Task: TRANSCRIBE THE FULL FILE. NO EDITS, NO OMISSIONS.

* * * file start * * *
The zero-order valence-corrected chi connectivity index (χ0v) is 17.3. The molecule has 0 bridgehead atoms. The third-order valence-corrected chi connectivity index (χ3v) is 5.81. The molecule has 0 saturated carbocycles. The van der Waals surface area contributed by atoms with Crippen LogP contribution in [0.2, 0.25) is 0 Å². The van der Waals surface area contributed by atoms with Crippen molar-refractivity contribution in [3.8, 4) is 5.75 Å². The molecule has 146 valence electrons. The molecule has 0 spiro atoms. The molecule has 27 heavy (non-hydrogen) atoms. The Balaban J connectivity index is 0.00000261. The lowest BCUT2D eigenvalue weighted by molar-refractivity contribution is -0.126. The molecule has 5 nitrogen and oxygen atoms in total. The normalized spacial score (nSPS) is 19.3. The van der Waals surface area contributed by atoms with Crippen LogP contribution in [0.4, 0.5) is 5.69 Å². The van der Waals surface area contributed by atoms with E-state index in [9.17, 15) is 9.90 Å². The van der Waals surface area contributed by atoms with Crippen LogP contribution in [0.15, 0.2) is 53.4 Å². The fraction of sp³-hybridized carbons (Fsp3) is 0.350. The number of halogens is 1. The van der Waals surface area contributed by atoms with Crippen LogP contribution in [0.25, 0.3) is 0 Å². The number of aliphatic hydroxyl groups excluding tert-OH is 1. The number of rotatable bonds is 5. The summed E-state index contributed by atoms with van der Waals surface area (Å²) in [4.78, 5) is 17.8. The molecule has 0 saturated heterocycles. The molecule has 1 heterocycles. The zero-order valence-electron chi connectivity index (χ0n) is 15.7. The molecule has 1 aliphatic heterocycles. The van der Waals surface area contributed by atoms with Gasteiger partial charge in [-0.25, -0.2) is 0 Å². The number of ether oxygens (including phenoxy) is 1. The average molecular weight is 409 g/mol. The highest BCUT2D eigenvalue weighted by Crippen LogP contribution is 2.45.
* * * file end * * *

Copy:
The zero-order valence-corrected chi connectivity index (χ0v) is 17.3. The molecule has 0 bridgehead atoms. The third-order valence-corrected chi connectivity index (χ3v) is 5.81. The molecule has 0 saturated carbocycles. The van der Waals surface area contributed by atoms with Crippen LogP contribution in [0.2, 0.25) is 0 Å². The van der Waals surface area contributed by atoms with Crippen molar-refractivity contribution in [3.8, 4) is 5.75 Å². The molecule has 146 valence electrons. The molecule has 0 spiro atoms. The molecule has 27 heavy (non-hydrogen) atoms. The Balaban J connectivity index is 0.00000261. The lowest BCUT2D eigenvalue weighted by molar-refractivity contribution is -0.126. The molecule has 5 nitrogen and oxygen atoms in total. The normalized spacial score (nSPS) is 19.3. The van der Waals surface area contributed by atoms with Crippen LogP contribution in [0.4, 0.5) is 5.69 Å². The van der Waals surface area contributed by atoms with E-state index in [9.17, 15) is 9.90 Å². The van der Waals surface area contributed by atoms with Crippen LogP contribution in [0.15, 0.2) is 53.4 Å². The fraction of sp³-hybridized carbons (Fsp3) is 0.350. The number of halogens is 1. The van der Waals surface area contributed by atoms with Crippen LogP contribution in [0.25, 0.3) is 0 Å². The number of aliphatic hydroxyl groups excluding tert-OH is 1. The number of rotatable bonds is 5. The summed E-state index contributed by atoms with van der Waals surface area (Å²) in [4.78, 5) is 17.8. The molecule has 0 saturated heterocycles. The molecule has 1 heterocycles. The zero-order valence-electron chi connectivity index (χ0n) is 15.7. The molecule has 1 aliphatic heterocycles. The van der Waals surface area contributed by atoms with Gasteiger partial charge in [-0.25, -0.2) is 0 Å². The number of ether oxygens (including phenoxy) is 1. The average molecular weight is 409 g/mol. The highest BCUT2D eigenvalue weighted by Crippen LogP contribution is 2.45.